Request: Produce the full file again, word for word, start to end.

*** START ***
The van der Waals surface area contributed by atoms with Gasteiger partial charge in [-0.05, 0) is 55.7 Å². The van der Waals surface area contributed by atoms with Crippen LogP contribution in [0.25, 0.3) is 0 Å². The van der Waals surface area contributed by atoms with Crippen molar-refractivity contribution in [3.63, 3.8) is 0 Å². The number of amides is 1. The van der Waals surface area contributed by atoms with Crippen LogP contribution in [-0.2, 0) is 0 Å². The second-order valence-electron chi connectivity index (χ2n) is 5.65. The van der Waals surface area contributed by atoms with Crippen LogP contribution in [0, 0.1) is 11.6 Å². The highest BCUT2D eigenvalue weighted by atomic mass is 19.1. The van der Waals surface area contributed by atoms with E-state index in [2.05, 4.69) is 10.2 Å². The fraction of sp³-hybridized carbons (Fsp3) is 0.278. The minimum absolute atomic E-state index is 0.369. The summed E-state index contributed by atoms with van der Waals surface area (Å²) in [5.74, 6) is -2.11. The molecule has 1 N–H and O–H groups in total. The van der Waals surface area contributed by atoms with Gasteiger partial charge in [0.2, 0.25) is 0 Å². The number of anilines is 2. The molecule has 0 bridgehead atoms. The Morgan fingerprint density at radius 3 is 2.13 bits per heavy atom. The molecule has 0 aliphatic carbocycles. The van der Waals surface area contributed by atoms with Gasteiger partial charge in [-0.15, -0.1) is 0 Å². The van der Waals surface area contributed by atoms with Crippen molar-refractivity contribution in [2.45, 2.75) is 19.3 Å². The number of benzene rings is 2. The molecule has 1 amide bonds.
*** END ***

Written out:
The van der Waals surface area contributed by atoms with Gasteiger partial charge in [-0.05, 0) is 55.7 Å². The van der Waals surface area contributed by atoms with Crippen LogP contribution in [0.25, 0.3) is 0 Å². The van der Waals surface area contributed by atoms with Crippen molar-refractivity contribution in [3.63, 3.8) is 0 Å². The number of amides is 1. The van der Waals surface area contributed by atoms with Crippen LogP contribution in [-0.2, 0) is 0 Å². The second-order valence-electron chi connectivity index (χ2n) is 5.65. The van der Waals surface area contributed by atoms with Crippen LogP contribution in [0, 0.1) is 11.6 Å². The highest BCUT2D eigenvalue weighted by atomic mass is 19.1. The van der Waals surface area contributed by atoms with E-state index in [2.05, 4.69) is 10.2 Å². The fraction of sp³-hybridized carbons (Fsp3) is 0.278. The minimum absolute atomic E-state index is 0.369. The summed E-state index contributed by atoms with van der Waals surface area (Å²) in [5.74, 6) is -2.11. The molecule has 1 N–H and O–H groups in total. The van der Waals surface area contributed by atoms with Gasteiger partial charge in [0.2, 0.25) is 0 Å². The number of anilines is 2. The molecule has 0 bridgehead atoms. The Morgan fingerprint density at radius 3 is 2.13 bits per heavy atom. The molecule has 0 aliphatic carbocycles. The van der Waals surface area contributed by atoms with Gasteiger partial charge in [-0.15, -0.1) is 0 Å². The van der Waals surface area contributed by atoms with Crippen molar-refractivity contribution in [2.45, 2.75) is 19.3 Å². The number of benzene rings is 2. The molecule has 1 amide bonds.